The embodiment of FIGS. 12, 13 and 14 caters for SIT by providing one or more locations on and under the working surface of the simulator that can be adapted to enable the use of one or more secondary props in parallel with, or instead of, a main prop. This is achieved by the provision of a channel 30 formed in the base 31 of the recess, which channel 30 extends from the central trench 4 under the fuel distribution pipes 12 to a desired location under the working surface. The channel 30 itself is best shown in FIG. 12, whereas FIG. 13 shows the channel 30 filled with service supply links 32 (such as a pilot fuel duct, a main flame fuel duct and control/electronics cabling) and terminating in a SIT control unit 33 to which those service supply links 32 run. In this way, each channel 30 contains the services necessary to fuel and control a small SIT scenario.

In normal use of the simulator with a main prop (not shown), the service supply links 32 and the SIT control unit 33 remain dormant under the grating 6, which continues to present an uninterrupted working surface. Indeed, the fuel distribution pipes 12 remain undisturbed and so, with suitable heat-shielding, the service supply links 32 and the SIT control unit 33 can be left buried under gravel 9 for the purposes of normal fire simulation, burning fuel supplied via the fuel distribution pipes 12 at that location.

When a SIT scenario is to be enacted, a small SIT prop 34 (in this case, resembling a car that will simulate a small vapour fire) is dragged across the working surface to near the location of the SIT control unit 33. The service supply links 32 and the SIT control unit 33 can then be enabled simply by removing sufficient grating bars 26 (which lift out easily from their castellated support frames 20) and underlying gravel 9 to gain access to the SIT control unit 33, whereupon the flexible connections 35 necessary to bring pilot fuel, main fuel, control signals and electrical power to the nearby SIT prop 34 can simply be plugged into the SIT control unit 33. The flexible connections 35 can be shrouded by a protective sleeve (not shown) if they are exposed to flame, as they will be in FIG. 13, although some SIT props may make provision for internal connection to the SIT control unit 33 in such a way that the prop itself shields the connections from the flames.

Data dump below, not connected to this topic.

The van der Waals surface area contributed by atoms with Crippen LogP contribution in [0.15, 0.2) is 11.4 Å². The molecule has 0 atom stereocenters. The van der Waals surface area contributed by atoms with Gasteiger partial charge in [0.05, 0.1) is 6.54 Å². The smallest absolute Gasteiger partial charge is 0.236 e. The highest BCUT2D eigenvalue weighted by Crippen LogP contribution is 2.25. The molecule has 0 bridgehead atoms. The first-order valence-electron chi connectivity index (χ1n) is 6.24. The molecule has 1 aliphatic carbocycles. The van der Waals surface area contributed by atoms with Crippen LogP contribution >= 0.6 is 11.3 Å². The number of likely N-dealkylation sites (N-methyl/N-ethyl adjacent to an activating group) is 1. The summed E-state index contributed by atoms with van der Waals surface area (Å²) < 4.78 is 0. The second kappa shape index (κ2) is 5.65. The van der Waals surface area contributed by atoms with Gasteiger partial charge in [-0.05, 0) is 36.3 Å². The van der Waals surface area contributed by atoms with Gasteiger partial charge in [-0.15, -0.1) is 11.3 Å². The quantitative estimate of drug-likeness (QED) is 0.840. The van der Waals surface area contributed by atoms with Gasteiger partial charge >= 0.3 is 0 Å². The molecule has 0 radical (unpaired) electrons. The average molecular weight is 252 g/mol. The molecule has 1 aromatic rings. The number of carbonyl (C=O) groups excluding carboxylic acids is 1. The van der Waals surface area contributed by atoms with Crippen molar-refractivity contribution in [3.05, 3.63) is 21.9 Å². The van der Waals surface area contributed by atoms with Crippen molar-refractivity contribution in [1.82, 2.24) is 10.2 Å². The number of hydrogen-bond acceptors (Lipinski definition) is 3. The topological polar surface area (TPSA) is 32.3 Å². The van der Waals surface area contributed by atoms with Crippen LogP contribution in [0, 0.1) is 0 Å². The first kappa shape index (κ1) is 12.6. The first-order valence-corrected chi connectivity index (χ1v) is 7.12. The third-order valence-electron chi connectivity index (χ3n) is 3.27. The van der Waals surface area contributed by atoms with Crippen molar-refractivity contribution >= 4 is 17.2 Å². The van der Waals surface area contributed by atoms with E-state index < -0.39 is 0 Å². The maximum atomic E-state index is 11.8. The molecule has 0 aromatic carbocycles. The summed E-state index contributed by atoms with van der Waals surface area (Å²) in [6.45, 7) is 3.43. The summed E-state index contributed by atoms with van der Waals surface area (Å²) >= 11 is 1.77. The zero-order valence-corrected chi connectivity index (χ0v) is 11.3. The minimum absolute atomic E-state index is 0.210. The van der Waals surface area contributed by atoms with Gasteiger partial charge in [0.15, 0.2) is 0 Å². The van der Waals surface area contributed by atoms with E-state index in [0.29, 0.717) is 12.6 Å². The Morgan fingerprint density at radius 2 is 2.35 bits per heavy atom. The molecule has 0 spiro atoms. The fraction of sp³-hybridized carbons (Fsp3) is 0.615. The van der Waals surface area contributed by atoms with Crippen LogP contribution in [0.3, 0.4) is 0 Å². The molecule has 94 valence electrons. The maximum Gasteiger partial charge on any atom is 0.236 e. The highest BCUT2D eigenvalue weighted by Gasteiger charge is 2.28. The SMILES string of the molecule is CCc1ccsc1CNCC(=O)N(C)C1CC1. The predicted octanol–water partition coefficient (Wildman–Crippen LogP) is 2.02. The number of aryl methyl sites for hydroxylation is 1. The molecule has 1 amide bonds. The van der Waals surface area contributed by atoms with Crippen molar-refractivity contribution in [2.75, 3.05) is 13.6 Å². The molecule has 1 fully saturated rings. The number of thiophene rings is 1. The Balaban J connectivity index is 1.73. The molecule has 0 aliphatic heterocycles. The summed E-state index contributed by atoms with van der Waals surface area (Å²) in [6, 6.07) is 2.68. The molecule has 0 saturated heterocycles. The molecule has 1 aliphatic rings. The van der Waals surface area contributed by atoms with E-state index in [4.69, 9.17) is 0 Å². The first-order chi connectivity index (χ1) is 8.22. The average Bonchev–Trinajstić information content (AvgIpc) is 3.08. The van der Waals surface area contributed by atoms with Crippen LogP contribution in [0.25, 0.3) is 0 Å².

Only one channel 30 is illustrated in FIGS. 12 and 13 for the purposes of clarity. However, for optimum flexibility, there are preferably a few similarly-equipped channels 30, such as four of them, leading to different locations dispersed around the working surface of the simulator. Such an arrangement is shown in FIG. 14 in which a main prop 36 representing a full-size Boeing 747-400 aircraft, which is optionally a permanent fixture, has extensive fuel spill simulators 37 to the port and starboard sides. Here, four locations for possible SIT scenarios are represented as blocks 38. One example could be a SIT prop fabricated to represent a re-fuelling tanker servicing the aircraft and so located near a wing 39, and a multi-scenario training exercise could begin with an incident with the tanker, escalating to a fuel spill fire, escalating to a larger fuel spill fire and finally involving the aircraft itself. The simulated fire could spread to, or the scenario could otherwise involve, other SIT props at other locations on the working surface of the simulator.